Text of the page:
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Brenda Le Asks “Unemployed Will Not Be Considered” (Right or Wrong?)

Posted on June 15, 2010
Filed Under Economics, ERE EXPO, Jobs | 4 Comments

By Brenda Le
* First Published on ERE

There’s been a lot of chatter lately about an article in the Huffington Post, written by Laura Bassett – titled “The Unemployed Will Not Be Considered.”

The article is about companies who do not consider or hire anyone currently unemployed. Take that a bit further – I’ve heard a recruiter say his clients wont even consider anyone who has been unemployed at some point in their career through no fault of their own, even if they are currently employed. IMHO – It is a disgrace in this country, given the current economy that companies are practicing this kind of behavior – it can’t possibly be the norm. I know recruiters out there can not come forward for fear of losing their jobs and it’s understandable, and this very post might hurt my own chances of a good job in the future, BUT it makes my blood boil to know how many folks are still unemployed and how many companies are not willing to help them.

Does it affect me personally? You bet it does! It affects members of my family, my neighbors, friends, etc. Will it or could it effect you in the future? I think so. Sorry if this offends anyone, it’s not my intent to do that. I would love to see this story brought to the forefront and it would be nice to know “who” or which companies do this. For those who cannot disclose, it would be nice if you can make an effort in your own company to help curb this practice.

The article speaks of “disparate impact.” Disparate impact or not – it’s just plain wrong in most cases and does not work towards healing our massive unemployment numbers. Is there one circumstance out there that justifies a company possibly discriminating against the unemployed? If so, name it!

Karla Porter states, “that our integrity as employment professionals should demonstrate that we put the best candidates forward to hiring managers and that our rapport and trust built in those relationships dictate the process. Employment professionals should be outraged and refuse to allow these practices.” I agree with her.

Comments

4 Responses to “Brenda Le Asks “Unemployed Will Not Be Considered” (Right or Wrong?)”

  1. Jon Sarn on June 15th, 2010 12:52 pm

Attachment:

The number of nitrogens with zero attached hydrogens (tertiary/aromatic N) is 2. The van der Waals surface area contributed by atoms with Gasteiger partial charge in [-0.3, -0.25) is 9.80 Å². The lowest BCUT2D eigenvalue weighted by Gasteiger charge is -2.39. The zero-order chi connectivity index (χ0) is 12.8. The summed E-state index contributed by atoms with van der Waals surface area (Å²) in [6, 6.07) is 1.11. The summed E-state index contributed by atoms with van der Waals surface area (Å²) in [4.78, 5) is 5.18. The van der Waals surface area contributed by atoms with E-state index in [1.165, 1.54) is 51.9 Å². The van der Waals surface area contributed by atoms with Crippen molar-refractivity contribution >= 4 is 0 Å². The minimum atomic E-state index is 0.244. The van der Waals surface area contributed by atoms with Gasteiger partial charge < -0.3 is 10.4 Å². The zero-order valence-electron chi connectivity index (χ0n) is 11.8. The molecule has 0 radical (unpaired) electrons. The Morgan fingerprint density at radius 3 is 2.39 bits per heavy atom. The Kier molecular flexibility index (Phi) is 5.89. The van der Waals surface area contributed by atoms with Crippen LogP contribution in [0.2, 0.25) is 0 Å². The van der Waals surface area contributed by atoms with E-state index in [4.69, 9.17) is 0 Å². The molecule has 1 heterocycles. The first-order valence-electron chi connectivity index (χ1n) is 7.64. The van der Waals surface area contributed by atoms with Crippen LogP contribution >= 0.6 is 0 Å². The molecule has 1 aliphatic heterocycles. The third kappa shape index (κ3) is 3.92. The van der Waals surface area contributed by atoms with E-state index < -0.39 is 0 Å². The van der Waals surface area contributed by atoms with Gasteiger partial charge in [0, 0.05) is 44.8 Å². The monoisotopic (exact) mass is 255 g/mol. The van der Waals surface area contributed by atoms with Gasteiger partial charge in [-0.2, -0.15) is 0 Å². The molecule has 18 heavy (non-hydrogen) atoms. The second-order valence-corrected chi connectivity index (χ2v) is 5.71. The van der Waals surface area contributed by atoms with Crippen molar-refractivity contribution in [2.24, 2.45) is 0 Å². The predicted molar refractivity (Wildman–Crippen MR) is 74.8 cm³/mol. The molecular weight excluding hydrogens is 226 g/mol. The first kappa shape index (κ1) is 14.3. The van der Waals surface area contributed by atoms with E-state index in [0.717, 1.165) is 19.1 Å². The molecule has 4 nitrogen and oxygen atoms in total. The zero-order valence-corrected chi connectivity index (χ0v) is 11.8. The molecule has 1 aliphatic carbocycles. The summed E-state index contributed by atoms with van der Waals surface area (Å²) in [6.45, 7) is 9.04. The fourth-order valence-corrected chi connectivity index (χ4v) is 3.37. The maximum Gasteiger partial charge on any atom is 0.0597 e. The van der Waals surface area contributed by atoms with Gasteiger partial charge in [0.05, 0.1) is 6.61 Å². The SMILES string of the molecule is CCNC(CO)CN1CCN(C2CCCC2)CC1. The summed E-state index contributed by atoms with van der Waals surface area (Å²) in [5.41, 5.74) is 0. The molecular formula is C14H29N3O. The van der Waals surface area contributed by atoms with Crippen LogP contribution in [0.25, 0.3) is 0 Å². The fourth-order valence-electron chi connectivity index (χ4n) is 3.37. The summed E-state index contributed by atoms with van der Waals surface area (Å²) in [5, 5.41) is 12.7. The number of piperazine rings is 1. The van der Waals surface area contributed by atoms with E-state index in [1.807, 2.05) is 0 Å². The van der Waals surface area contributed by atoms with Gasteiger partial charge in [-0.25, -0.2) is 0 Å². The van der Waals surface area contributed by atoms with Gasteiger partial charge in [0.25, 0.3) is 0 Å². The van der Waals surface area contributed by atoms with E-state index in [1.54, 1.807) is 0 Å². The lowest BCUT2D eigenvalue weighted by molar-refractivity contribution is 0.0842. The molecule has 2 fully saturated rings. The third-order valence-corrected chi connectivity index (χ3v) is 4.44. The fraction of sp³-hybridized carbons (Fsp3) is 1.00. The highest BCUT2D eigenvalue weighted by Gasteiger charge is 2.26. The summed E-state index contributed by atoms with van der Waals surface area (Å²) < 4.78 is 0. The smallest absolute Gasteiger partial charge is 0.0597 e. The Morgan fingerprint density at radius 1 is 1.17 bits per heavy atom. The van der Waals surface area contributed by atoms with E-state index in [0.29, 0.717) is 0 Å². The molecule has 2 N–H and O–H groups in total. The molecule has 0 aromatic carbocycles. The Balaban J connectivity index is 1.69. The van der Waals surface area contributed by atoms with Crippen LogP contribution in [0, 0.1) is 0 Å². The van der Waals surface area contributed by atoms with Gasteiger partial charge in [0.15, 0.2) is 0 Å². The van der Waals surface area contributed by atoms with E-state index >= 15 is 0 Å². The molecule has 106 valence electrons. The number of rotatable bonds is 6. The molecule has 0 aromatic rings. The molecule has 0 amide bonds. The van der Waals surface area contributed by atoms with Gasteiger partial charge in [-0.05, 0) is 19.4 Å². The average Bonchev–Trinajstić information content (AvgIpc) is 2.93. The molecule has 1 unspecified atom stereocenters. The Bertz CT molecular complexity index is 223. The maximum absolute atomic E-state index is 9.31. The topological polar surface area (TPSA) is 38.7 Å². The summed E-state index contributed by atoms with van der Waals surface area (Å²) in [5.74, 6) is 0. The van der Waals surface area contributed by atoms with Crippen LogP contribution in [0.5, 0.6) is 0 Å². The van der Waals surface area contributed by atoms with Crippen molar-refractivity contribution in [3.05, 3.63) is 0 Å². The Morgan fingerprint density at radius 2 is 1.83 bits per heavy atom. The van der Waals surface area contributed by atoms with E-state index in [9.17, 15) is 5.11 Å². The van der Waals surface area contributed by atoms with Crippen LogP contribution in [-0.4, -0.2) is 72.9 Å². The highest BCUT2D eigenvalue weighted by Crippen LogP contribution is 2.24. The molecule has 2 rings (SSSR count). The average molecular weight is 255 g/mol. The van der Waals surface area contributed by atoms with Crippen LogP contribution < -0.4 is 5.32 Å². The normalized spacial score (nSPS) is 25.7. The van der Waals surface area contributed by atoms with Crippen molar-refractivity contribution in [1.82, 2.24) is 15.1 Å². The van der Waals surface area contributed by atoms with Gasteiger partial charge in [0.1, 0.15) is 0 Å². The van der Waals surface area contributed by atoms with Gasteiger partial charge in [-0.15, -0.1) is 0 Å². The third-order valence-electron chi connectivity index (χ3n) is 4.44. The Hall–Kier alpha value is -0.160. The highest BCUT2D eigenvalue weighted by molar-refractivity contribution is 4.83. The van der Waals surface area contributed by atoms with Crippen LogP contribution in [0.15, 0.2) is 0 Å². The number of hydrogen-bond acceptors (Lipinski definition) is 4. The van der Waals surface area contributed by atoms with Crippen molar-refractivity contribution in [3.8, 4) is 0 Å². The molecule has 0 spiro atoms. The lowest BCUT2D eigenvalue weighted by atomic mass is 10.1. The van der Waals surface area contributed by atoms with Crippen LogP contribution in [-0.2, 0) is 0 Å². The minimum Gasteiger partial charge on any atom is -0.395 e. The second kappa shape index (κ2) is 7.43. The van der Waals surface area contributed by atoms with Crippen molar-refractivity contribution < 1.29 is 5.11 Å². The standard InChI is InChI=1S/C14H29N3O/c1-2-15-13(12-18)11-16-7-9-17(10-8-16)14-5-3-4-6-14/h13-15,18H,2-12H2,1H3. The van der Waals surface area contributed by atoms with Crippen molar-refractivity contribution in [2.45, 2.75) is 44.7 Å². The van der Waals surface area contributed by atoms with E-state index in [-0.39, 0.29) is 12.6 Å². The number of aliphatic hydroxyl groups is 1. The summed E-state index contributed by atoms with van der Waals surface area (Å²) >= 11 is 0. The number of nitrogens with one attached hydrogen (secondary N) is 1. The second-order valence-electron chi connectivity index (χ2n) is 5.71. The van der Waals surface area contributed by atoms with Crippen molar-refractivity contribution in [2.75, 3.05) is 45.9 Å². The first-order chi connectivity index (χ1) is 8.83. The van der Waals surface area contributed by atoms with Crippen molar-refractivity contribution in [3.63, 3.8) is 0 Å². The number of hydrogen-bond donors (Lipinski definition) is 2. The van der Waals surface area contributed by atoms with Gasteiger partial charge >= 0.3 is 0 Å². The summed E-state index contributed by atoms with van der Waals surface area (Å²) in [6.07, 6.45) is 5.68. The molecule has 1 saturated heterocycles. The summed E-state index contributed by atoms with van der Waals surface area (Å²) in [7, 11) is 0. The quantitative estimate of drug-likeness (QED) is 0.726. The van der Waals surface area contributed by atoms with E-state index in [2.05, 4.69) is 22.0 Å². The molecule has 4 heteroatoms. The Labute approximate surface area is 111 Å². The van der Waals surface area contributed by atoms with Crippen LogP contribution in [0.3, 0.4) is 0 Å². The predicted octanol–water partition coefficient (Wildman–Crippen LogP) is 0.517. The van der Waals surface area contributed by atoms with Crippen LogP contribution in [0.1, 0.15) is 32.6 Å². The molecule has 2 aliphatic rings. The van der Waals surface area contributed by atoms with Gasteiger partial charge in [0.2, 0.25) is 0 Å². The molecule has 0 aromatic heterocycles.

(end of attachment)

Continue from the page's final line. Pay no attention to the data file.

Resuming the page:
You are correct in stating that in this day not hiring someone because they are either unemployed or have been unemployed in the past is ridiculous and loss for the company. What is more important to understand is why they lost their job, what they have taken away from the process and what they are doing with their time (depending on the length they are out on the market). With the amount of politics and favortism that exists within corporate america, the people that remain are not always the best and brightest – in fact many of those leave an organization when provided an opportunity to take an outplacement package.

    A company pays the recruiter to identify the perfect fit for their opening and an unwillingness to look at a candidate for this reason means their is no trust in the recuiters ability to source and vet the right candidates. Recruiters need to convince their clients that they are walking away from key talent and skills.

    We are getting very close to a point where a majority of those working will be laid-off either voluntarily or involuntarily at some point in their career and looking down on these people or treating them like second class citizens is not morally wrong and in many times against the very values that companies reportedly operate by.

  2. Robert Godden on June 15th, 2010 6:18 pm

    That would be 100% illegal here in Australia.
    It’s also another way that employers can ‘hide behind’ recruiters.
    We’ve all heard it – the client who says I’m looking for “someone male, about 35, born in this country” – instead of concentrating on the actual job at hand.
    I think it’s sad how often consultants will rationalise this to themselves (” well, I won’t submit candidate A because I would only be raising their hopes when my client won’t hire anyone who was made redundant in the GFC”) , even though I understand that it’s a lot to ask a consultant to risk their livelihood to prove a point.

  3. Steve on June 16th, 2010 12:34 pm

    My sense is that companies who choose to follow a policy that precludes hiring anyone who has ever been laid off, will be outmaneuvered by those that have a more realistic/empathetic attitude.

    At least that is my hope.

    As a Third party Recruiter, I tend to stay away from such elitist companies. By so doing, I find I am able to serve a wider scope of companies and talent.

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